quote:Until you overfuel, then they run cooler. Same principle, use more fuel than you can burn and it cools things down. Diesels start cooling down at about 80% of stoic. Diesels alway run way on the lean side of stoic. They can't use the air as efficiently as gas engine which run great at stoic. That's why a naturally aspirated diesel is doing good to devlop 80% of the torque of a naturally aspirated gas engine of the same displacement.
Originally posted by tom slick: only gas engines run hotter, it's because there is more oxygen to burn up. diesels and turbine engines are the opposite, they run hotter when you add fuel.
quote:The way it was explained to me, there's an insulating/cooling layer of unburned fuel during the combustion cycle when you're at 'stoic balance (not ust at a fuel enriched condition) If you run leaner then that ..this cooling/insulating layer is spent.
Originally posted by TallPaul: How is it that running lean can burn a hole in a piston (at least I have heard that can happen)?
quote:Its my understanding as far as gasoline engines. Under ideal conditions (not excessively lean) a boundary layer of gasoline/air mixture just above the metal surfaces keeps the flame front from actually touching the metal surfaces. If for what ever reason such as detonation and or not enough gasoline in the mixture this boundary layer gets blown away. Metal parts would be unguarded, thus exposed to the actual flame. Hence the hotter running.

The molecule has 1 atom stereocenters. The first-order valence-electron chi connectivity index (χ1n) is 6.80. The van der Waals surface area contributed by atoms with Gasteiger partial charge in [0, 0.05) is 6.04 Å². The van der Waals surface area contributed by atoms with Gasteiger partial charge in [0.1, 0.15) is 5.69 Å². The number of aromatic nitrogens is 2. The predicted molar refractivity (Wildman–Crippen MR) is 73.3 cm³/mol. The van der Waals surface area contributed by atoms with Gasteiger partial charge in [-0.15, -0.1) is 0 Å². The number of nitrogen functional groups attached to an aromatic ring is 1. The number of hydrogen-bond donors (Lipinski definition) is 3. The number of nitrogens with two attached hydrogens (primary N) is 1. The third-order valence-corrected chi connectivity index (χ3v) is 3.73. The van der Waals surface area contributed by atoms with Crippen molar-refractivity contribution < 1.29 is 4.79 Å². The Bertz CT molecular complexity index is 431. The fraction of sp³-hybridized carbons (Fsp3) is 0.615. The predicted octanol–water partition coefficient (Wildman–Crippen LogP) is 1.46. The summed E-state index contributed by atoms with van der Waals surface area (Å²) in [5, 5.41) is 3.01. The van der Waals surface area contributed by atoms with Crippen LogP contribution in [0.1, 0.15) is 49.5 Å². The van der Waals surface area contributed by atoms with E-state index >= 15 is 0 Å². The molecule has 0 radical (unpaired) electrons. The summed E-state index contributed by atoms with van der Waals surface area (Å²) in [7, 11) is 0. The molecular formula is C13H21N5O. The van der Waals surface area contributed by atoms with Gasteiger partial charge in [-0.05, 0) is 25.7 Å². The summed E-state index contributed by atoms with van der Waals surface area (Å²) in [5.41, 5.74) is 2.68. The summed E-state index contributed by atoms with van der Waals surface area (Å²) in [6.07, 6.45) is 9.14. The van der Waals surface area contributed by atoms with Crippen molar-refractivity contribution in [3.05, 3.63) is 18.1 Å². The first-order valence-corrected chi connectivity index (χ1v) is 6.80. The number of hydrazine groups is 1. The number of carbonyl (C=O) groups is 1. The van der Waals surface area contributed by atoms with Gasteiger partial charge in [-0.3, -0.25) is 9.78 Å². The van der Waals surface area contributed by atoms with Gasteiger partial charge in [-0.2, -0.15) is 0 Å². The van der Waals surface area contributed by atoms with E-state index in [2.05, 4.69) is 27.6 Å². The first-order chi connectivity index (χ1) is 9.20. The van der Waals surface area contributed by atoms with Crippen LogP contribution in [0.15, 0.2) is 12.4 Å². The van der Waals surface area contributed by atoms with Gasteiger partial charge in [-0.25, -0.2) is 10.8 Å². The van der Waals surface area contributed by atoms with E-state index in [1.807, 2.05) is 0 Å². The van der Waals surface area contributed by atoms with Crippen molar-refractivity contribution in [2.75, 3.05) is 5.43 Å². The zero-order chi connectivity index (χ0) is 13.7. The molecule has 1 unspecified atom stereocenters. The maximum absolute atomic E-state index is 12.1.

Originally posted by Palut: I'm just curious as I've never been able to figure it out. Why does an engine run hotter when running lean?
quote:Correct, this boundary layer is a dozen microns thick. This thin boundary layer keeps the 2000dF burn temperature from reaching the combustion chamber walls. When detonation occurs, the pressure rise is rapid enough to wipe this film away from the combustion chamber walls and allow the 2000dF+ gas temperatures to 'interact' with the aluminum and steel surrounding them. This leads to a lot of heat arriving in the cooling systems.
Under ideal conditions (not excessively lean) a boundary layer of gasoline/air mixture just above the metal surfaces keeps the flame front from actually touching the metal surfaces.